Who’s the Boss of Bella?
When our granddaughter was small, she often stayed with us while Mom was a work. At that time, we got our Vizsla puppy, Bella. Our granddaughter and Bella grew up together and remain best of friends ten years later.
One day, we discussed hierarchy and lines of authority in the house. Our granddaughter quickly understood that Grandma and Papa were the bosses of her. Then we asked her who she was the boss of. “Nobody!” was her toddler reply. “Is that right?” Grandma asked. “Who are you the boss of?”
Our granddaughter puzzled for a bit on that one. Grandma asked again, “Who are you the boss of?” In a flash of delighted insight, our granddaughter declared, “I’m the boss of…Bella!” So it has been ever since.
We humans gravitate toward hierarches. We want to know who’s up, who’s down, and who’s in the middle. We attach status and power and resources to those places in the hierarchy. If one doesn’t exist, we’ll create one just to make sure we all know up from down. We can use the flimsiest of facts to create such hierarchies. But once in place, human pecking orders are damnably hard to dismantle.
In her book, Caste: The Origins of Our Discontents, Isabel Wilkerson offers this description:
“A caste system is an artificial construction, a fixed and embedded ranking of human value that sets the presumed supremacy of one group against the presumed inferiority of other groups on the basis of ancestry and often immutable traits, traits that would be neutral in the abstract but are ascribed life-and-death meaning in a hierarchy favoring the dominant caste whose forebears designed it. A caste system uses rigid, often arbitrary boundaries to keep the ranked groupings apart, distinct from one another and in their assigned places” (page 17).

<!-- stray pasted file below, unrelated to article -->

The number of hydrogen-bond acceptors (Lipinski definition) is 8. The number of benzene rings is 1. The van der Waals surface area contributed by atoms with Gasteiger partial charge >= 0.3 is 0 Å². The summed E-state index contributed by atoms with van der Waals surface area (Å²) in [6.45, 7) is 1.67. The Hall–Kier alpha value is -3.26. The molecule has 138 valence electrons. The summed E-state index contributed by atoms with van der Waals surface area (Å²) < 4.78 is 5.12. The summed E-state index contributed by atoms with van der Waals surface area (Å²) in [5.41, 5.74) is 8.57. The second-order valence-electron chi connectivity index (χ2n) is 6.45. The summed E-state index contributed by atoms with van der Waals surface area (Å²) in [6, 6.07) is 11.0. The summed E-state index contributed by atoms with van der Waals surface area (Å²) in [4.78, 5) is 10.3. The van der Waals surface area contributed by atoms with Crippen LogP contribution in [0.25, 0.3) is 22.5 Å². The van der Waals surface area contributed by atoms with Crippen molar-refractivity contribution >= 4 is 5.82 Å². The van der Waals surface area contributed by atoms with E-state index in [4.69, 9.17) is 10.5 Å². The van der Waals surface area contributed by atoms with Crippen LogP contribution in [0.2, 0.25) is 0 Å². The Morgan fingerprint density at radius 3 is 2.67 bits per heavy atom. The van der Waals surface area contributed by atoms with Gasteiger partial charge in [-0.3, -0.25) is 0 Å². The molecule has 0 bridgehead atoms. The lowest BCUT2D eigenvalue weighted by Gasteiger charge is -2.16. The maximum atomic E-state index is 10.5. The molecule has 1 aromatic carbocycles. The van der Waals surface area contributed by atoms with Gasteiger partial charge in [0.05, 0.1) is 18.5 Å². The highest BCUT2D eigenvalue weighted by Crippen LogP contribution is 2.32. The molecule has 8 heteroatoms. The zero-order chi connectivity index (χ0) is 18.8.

Wilkerson describes and assesses three caste systems in her work. She studies the “original” caste system in India, the racial hierarchy established in Nazi Germany, and the racial hierarchy that exists in the United States. It’s helpful to see the concept of caste in a system which is not race-based, as in India, in order to see the underlying human realities of this systemic element of our sin.
“The hierarchy of caste is not about feelings or morality,” Wilkerson observes. “It is about power—which groups have it and which do not. It is about resources—which caste is seen as worthy of them and which are not, who gets to acquire and control them and who does not. It is,” she continues, “about respect, authority, and assumptions of competence—who is accorded these and who is not” (page 17).
Our public discourse is drowning in debates about caste. We continue to tie ourselves in cultural, political, economic, and moral knots as we duel over the realities of racism and White Supremacy in this country. But we also struggle with a deeply entrenched economic caste system that creates a tightly regimented pyramid of a few “have-a-lots” and many “don’t-have-enoughs.” We continue to compensate men more than women for the same work. We have hierarchies in educational systems, in our sex and gender politics, and (gasp) in the Christian churches.
Can there be a more topical text for us than this? I don’t think so.